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Monday, October 17, 2016

Constitutional monarch has powers and it’s time to exercise it

Image result for agong opening parliament

YOURSAY | ‘Someone please tell the Permaisuri of Johor that she is wrong.’
Negarawan: "Many think, mistakenly, that the Agong wields power. This, alas, is not true," said Permaisuri of Johor Raja Zarith Sofiah Sultan Idris Shah.
Although this may be the case constitutionally, the rulers have a major role in galvanising the rakyat against any elements that will damage the country's democratic principles, integrity, economy and security.
This is the time for the rulers to help save the country from the tyranny of the perpetrators behind 1MDB.
Gerard Lourdesamy: If Agong has no powers, then what is the role of a constitutional monarch? Why do we have nine royal houses to make the same point?
The late revered King of Thailand was loved and respected by the people for his moral authority and courage, and his undoubted integrity and not the limitations of his constitutional powers.
The role of a constitutional ruler is to uphold the law, defend and protect the rights of the people, and to act with fairness and compassion.
6th Generation Immigrant: Why do people take oaths and swear allegiance to the king before taking offices? Why is Parliament officiated by the king? Why is the king our field marshal?
The Raja Permaisuri Johor may be right - she may be idealistic - but we are at a time when unchartered territories must be fully explored.
Short of a revolution or civil war, in our form of democracy, we must find new ways to remove a corrupt government. Every peaceful avenue must be explored.
Surely oaths taken in front of the Agong mean something, and these can be implemented to the word with dots and crosses all in place.
Surely, the people who are all loyal to the king, embrace the anthem and the flag can together with the king try to remove the very (wrong) people they put there in the first place.
You are right, Your Highness, but Malaysians are exploring new grounds in our democracy - nothing is casted in stone yet. Try we must.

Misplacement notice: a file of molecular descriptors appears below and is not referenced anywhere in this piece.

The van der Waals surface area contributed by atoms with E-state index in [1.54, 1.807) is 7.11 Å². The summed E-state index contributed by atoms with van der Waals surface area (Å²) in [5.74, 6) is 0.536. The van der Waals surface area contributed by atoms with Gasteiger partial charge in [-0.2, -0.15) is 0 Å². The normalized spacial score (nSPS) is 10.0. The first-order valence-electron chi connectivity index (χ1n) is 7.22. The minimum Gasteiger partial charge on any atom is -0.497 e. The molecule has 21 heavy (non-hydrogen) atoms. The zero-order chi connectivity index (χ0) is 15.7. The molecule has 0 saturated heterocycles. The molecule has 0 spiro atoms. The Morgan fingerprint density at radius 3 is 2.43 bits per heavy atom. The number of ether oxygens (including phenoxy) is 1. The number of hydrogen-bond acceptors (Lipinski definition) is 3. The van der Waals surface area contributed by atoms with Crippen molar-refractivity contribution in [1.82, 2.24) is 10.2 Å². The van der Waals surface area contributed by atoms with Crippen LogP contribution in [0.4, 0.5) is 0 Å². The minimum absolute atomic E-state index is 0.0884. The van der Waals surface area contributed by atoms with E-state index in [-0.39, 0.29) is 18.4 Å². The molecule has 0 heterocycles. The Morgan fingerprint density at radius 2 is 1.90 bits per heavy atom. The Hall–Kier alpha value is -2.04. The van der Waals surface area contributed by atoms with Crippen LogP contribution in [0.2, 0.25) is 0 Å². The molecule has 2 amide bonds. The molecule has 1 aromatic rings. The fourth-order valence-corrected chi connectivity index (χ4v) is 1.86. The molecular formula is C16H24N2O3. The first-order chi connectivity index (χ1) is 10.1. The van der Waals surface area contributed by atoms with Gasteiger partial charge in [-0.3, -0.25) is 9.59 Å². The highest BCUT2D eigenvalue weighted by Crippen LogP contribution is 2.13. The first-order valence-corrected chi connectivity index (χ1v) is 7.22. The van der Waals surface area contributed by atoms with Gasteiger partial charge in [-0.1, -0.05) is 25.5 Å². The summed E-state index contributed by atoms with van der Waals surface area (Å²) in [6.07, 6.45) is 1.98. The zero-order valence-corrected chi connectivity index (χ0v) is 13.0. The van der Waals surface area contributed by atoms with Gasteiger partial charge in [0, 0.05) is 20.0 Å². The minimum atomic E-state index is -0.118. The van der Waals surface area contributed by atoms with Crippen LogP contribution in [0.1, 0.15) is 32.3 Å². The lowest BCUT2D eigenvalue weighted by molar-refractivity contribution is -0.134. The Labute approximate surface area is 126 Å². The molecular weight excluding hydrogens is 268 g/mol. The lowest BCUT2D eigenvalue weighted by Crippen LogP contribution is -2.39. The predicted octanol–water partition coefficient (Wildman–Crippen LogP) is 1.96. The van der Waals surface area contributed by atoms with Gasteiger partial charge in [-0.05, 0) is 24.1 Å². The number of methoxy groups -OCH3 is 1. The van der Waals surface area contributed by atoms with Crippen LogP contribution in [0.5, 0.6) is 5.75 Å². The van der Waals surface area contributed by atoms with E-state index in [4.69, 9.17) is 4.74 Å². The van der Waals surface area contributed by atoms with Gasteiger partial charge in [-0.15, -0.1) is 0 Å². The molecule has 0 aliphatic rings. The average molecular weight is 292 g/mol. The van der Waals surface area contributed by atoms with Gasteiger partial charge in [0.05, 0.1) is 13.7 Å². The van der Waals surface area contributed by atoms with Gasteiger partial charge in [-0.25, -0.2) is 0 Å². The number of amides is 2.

FairMind: Yes, the Agong has no power but it is a different case with the Conference of Rulers. Together they are the head of every Muslim in the country and as such they yield tremendous power.
The trouble is that they may not want to exercise their power when their own rice bowls are closely intertwined with the powers-that-be.
Surely the Conference of Rulers has the power to order an inquiry into the alleged billion-dollar heist of the century even if they don't have the power to replace the present PM.
Yet, the Conference of Rulers is sitting tight doing nothing to save the country.
Ironically, we have students and common people who are braver and at least doing something useful in calling for the present leader to be accountable to the nation.
Kingfisher: Contentions and struggles within the de facto ruling elites in governance (politicians) is often a work in progress in national development.
The underlying premise of these struggles, however, should not be bereft of fundamental moral imperatives. Such imperatives are not alien to our proud Malaysian traditions and culture.
Roguekiller: True, the Agong has no executive powers, but His Highness is invested with other powers to appoint the PM, the attorney-general, chief justice, among others.
His Highness has the power to pardon jailed former opposition leader Anwar Ibrahim, His Highness refused to execute it. His Highness has the power to question the removal of the former attorney-general (AG), High Highness did not use it.
His Highness could also able to turn down any candidate, which His Highness doesn't like; the Sultan of Selangor set the example.
BB123: Someone please tell the Permaisuri that she is wrong. The Agong and sultan have moral duty to the rakyat that his government work for the welfare of the people.
If there are clear evidence of wrongdoing by the PM, the Agong and sultans have the moral duty to voice out.
Anonymous 2427581476397692: Yes, there is no absolute power to wield the axe on an elected MP but there are plenty of discretionary powers to correct any misdeed in the country.
People are requesting the royalty to get into the heart of the matter of 1MDB and bring it to a closure. The public is puzzled when US Department of Justice (DOJ) is incriminating MO1 (Malaysian Official 1) in the proceedings, while our AG is saying no wrongdoing.
Malaysians have the right to know who is responsible and find a mechanism so that this won’t happen again. And we want our billions back.
There are many ways the royalty could help; initiate a royal commission of inquiry (RCI) and appoint a well-respected professional to get into bottom of it.
Just a Malaysian: Indeed, the Agong has moral authority to defend the rakyat and the constitution. If any party has twisted the constitution to serve their interest, our rulers has the moral authority to set it right.
Worldly Wise: The Malay rulers in Peninsular Malaysia wield enormous power. They are at the head of the rural Malay social stratification power base. What the ruler says is followed down the line.

Asitis: At least, speak up against what is wrong. The royalty does not even need to target any specific person. - Mkini

1 comment:

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